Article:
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Google patents a system for cars that maps potholes

Potholes may be one of life’s few universal grievances. As any frequenter of America’s decaying thoroughfares will tell you, the inch-to-feet-deep nicks in the pavement are not only unpleasant to hit, but often destructive — even deadly. In a 2014 study, the AAA estimated the cost of potholes to drivers at around $6.4 billion, and fully one-third of traffic fatalities, around 11,000 a year, are caused by bad road conditions, with a sizable proportion of those caused by potholes.

Part of the solution is swifter response times by state and city road crews, but potholes’ unpredictable nature can make tracking them a challenge — most municipalities rely on paper reports to locate holes that need fixing. If a patent filed by Google last week is any indication, though, a faster and more accurate method of mapping potholes might be just around the corner.

Google’s newly-granted patent describes software that uses two sensors — GPS and a vertical accelerometer — to automatically document nasty bumps in the road. When a vehicle drives over a pothole, the motion sensor records the severity of the jolt, tags it with the car’s geographic location, and uploads it to the cloud. Specialized software can then eliminate anomalies, cancel out duplicate reports, and generate an individualized “health report” for roads, so to speak.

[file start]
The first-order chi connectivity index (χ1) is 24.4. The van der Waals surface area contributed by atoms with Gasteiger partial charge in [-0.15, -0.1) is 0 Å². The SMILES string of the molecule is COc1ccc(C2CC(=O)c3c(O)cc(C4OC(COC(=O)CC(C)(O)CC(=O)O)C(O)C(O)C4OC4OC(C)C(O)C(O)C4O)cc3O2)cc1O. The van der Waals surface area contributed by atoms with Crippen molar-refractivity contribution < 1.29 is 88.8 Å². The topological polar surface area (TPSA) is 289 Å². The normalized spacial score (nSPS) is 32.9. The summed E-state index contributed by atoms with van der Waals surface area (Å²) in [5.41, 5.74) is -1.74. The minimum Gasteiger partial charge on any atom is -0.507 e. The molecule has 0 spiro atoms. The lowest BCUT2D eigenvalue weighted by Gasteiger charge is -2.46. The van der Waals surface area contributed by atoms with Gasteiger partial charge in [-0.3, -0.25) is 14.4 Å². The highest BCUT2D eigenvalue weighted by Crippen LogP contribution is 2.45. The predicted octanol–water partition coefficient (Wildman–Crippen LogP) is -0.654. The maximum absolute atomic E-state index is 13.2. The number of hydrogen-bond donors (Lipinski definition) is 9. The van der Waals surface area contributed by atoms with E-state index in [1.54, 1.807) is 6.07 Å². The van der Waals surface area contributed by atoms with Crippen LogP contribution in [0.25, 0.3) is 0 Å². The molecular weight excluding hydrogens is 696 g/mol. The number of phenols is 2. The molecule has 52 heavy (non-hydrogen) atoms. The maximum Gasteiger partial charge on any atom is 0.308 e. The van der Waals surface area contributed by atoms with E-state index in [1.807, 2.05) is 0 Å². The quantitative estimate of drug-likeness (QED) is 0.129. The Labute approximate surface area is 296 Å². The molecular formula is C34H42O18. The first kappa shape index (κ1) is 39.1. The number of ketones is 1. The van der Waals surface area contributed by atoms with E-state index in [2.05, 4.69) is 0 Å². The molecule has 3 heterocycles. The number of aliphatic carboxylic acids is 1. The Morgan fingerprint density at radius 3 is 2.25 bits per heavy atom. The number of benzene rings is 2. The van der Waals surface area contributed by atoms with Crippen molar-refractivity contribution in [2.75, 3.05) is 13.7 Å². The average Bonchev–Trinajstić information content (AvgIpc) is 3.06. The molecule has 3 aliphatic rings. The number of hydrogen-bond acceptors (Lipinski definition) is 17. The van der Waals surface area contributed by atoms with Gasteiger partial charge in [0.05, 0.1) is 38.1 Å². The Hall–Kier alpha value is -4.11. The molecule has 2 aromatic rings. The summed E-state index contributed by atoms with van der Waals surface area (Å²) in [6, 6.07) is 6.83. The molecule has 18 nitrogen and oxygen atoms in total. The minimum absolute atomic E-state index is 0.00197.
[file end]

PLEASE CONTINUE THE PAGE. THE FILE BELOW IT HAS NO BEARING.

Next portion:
Google’s proposed system isn’t the first attempt at crowdsourcing pothole locations. Street Bump, a program operated by the city of Boston, is an app that uploads accelerometer and GPS smartphone data to a centralized server and alerts drivers to the locations of unfixed bumps. But Street Bump, unlike Google’s system, requires manual interaction — trips have to be logged individually.

The use cases for continuous pothole monitoring aren’t difficult to imagine — a future version of Google Maps could warn drivers of particularly uneven routes — but cities and states in particular stand to benefit from an automated, up-to-date database of damaged roads. Delayed repairs are often expensive — failure to spend $1 in road repair can result in $7 of cost five years later — and empirical data might just help convince skeptics to address the U.S.’s chronic infrastructure shortfall. (The American Society of Civil Engineers puts the cost of fixing the country’s highways and bridges at $2.7 trillion and rising).

Google’s long-term play, though, is likely for its driverless cars. A comfortable ride is one of the longstanding hopes for self-driving vehicles, and one capable of intelligently navigating around bumpy roads would no doubt deliver. Patents aren’t always indicative of future products, but don’t be surprised to see pothole-sensing tech in a future Google car.